Strawberry IPM Newsletter No. 4 – June 10, 2016
Click on photos to enlarge.
Spider Mite and Tarnished Plant Bug Numbers Climb
Southern Fields Nearing Harvest
Some much-needed rain this week should help size-up berries that are nearing harvest in southern Maine. Hail, however, was an unwanted addition to some storms and has caused some significant localized crop damage. Northern fields still have late varieties in bloom, and may still need protection against tarnished plant bug and gray mold infection. A few fruit are being harvested for stands from plasticulture plantings and fields put under row covers this spring.
Strawberry bud weevil or “clipper”
Most fields in Southern Maine are now beyond early bloom stage when clipper can have an economic impact. If your fields still have late varieties in early bloom, you should continue scouting for clipper and apply controls if significant damage is noted to the buds. Be aware the clippers will move on to raspberries and blackberries and clip off their buds once the strawberries have come into bloom.
Tarnished plant bug activity has been increasing in southern Maine this week, with two sites over the recommended spray threshold. More northern sites are still seeing very little if any, activity. Continue to scout for the small, green nymphs until the primary (king) berries begin to color. Remember, these can build up fast. The threshold for nymphs is 4 or more flower clusters infested per 30 clusters sampled. Insecticide options for tarnished plant bug include malathion, Assail®, Brigade®, Bifenture®, Danitol®, and PyGanic®. Thionex® is also labeled on strawberries for tarnished plant bug and spider mites, but this registration will soon expire. All supplies must be used up by July 31, 2016.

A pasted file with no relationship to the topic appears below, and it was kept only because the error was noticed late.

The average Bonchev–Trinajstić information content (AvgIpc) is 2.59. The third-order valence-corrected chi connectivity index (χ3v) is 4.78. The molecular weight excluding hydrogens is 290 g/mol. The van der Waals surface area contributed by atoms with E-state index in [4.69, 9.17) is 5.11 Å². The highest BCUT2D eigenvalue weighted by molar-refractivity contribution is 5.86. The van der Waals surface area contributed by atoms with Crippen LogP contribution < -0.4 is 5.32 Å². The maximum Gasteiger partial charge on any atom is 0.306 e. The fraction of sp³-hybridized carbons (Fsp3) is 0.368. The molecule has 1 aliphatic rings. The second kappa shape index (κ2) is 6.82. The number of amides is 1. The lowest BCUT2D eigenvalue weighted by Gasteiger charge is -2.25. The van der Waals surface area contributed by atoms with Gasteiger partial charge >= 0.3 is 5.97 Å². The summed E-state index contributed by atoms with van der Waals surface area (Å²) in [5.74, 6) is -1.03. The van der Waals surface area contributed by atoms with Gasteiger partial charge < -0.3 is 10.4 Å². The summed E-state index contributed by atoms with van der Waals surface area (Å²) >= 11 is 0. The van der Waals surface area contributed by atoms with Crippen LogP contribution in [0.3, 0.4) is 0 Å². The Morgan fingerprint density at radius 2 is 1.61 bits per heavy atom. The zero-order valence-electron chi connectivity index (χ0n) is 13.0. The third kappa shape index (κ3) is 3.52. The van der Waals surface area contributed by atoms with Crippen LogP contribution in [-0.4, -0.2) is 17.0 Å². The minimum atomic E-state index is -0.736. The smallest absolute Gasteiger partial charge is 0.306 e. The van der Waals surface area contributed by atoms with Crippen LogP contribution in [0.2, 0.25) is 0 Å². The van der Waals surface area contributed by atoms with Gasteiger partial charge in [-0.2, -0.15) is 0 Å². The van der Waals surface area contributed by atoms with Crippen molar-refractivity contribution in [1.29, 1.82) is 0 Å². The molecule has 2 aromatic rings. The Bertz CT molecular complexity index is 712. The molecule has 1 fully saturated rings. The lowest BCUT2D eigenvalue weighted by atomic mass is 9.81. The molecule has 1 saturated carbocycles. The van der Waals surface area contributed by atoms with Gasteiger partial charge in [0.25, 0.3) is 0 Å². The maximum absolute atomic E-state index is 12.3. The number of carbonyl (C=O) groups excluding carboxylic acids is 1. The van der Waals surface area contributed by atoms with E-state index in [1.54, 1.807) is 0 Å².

Two-spotted spider mites continue to be the most widespread concern this week, with mites being found in nearly every field, and over the recommended spray threshold at three locations. Mites can build up very rapidly under warm, dry conditions. If 25% of leaves sampled (e.g. 15 out of 60) have any mites, a spray should be applied.
Diseases: Many fields are getting ready for a second or third application of fungicide to prevent gray mold, in anticipation of weekend rains, which could result in more fungal spores being released to infect remaining flowers. Two to three sprays of fungicide through the bloom period are typically required to provide good protection.
Anthracnose fruit rot could be a threat when fields are wet during fruit development, especially under warmer temperatures, such as is often seen with plants grown on black plastic mulch. It may be best to use a fungicide product that offers control of both gray mold and anthracnose, such as Pristine® or Cabrio®.
Leather rot (Phytopthora cactorum) could also appear in fields if standing water is prevalent for an extended time following heavy rains or overhead irrigation. Aliette®, Agri-Phos® or Phostrol® applied during fruit development can help prevent leather rot when the risk of this disease is high. Fungicides typically used for gray mold are generally not effective on anthracnose.
David T. Handley, Vegetable and Small Fruit Specialist
P.O. Box 179
Monmouth, ME 04259
491 College Ave.
Orono, ME 04473
Maine Cooperative Extension, the Land Grant University of the state of Maine and the U.S. Department of Agriculture Cooperating. Cooperative Extension and other agencies of the U.S.D.A. provide equal opportunities in programs and employment. A Member of the University of Maine System.
Where brand names or company names are used it is for the reader’s information. No endorsement is implied nor is any discrimination intended against other products with similar ingredients. Always consult product labels for rates, application instructions and safety precautions. Users of these products assume all associated risks.